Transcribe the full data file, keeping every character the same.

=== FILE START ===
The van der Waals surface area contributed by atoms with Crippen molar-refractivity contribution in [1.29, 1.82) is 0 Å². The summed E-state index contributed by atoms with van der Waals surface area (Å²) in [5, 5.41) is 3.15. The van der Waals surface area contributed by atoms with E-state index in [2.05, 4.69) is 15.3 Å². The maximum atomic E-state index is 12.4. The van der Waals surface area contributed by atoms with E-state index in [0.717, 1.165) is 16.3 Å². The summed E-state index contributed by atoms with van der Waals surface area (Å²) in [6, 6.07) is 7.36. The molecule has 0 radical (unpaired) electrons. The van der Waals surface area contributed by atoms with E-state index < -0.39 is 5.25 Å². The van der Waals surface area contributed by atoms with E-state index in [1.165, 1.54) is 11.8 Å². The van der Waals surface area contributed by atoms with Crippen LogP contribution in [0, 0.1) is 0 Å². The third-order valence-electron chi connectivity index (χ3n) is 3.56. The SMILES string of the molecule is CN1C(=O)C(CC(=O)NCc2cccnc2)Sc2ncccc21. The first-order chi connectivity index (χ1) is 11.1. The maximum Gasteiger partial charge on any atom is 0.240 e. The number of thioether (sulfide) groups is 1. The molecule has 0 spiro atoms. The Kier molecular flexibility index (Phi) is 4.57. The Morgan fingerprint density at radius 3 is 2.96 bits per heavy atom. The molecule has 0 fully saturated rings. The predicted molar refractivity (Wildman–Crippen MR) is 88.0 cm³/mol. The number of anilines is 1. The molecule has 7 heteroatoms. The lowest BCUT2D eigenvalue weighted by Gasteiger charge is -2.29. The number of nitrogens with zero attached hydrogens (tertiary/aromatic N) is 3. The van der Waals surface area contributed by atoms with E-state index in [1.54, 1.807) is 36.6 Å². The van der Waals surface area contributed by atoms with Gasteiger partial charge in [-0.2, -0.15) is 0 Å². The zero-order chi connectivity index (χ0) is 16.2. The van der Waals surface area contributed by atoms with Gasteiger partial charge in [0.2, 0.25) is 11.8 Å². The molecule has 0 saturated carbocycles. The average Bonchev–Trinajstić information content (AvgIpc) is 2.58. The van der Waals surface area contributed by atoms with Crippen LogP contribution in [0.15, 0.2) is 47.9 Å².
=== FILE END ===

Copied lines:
The van der Waals surface area contributed by atoms with Crippen molar-refractivity contribution in [1.29, 1.82) is 0 Å². The summed E-state index contributed by atoms with van der Waals surface area (Å²) in [5, 5.41) is 3.15. The van der Waals surface area contributed by atoms with E-state index in [2.05, 4.69) is 15.3 Å². The maximum atomic E-state index is 12.4. The van der Waals surface area contributed by atoms with E-state index in [0.717, 1.165) is 16.3 Å². The summed E-state index contributed by atoms with van der Waals surface area (Å²) in [6, 6.07) is 7.36. The molecule has 0 radical (unpaired) electrons. The van der Waals surface area contributed by atoms with E-state index < -0.39 is 5.25 Å². The van der Waals surface area contributed by atoms with E-state index in [1.165, 1.54) is 11.8 Å². The van der Waals surface area contributed by atoms with Crippen LogP contribution in [0, 0.1) is 0 Å². The third-order valence-electron chi connectivity index (χ3n) is 3.56. The SMILES string of the molecule is CN1C(=O)C(CC(=O)NCc2cccnc2)Sc2ncccc21. The first-order chi connectivity index (χ1) is 11.1. The maximum Gasteiger partial charge on any atom is 0.240 e. The number of thioether (sulfide) groups is 1. The molecule has 0 spiro atoms. The Kier molecular flexibility index (Phi) is 4.57. The Morgan fingerprint density at radius 3 is 2.96 bits per heavy atom. The molecule has 0 fully saturated rings. The predicted molar refractivity (Wildman–Crippen MR) is 88.0 cm³/mol. The number of anilines is 1. The molecule has 7 heteroatoms. The lowest BCUT2D eigenvalue weighted by Gasteiger charge is -2.29. The number of nitrogens with zero attached hydrogens (tertiary/aromatic N) is 3. The van der Waals surface area contributed by atoms with E-state index in [1.54, 1.807) is 36.6 Å². The van der Waals surface area contributed by atoms with Gasteiger partial charge in [-0.2, -0.15) is 0 Å². The zero-order chi connectivity index (χ0) is 16.2. The van der Waals surface area contributed by atoms with Gasteiger partial charge in [0.2, 0.25) is 11.8 Å². The molecule has 0 saturated carbocycles. The average Bonchev–Trinajstić information content (AvgIpc) is 2.58. The van der Waals surface area contributed by atoms with Crippen LogP contribution in [0.15, 0.2) is 47.9 Å².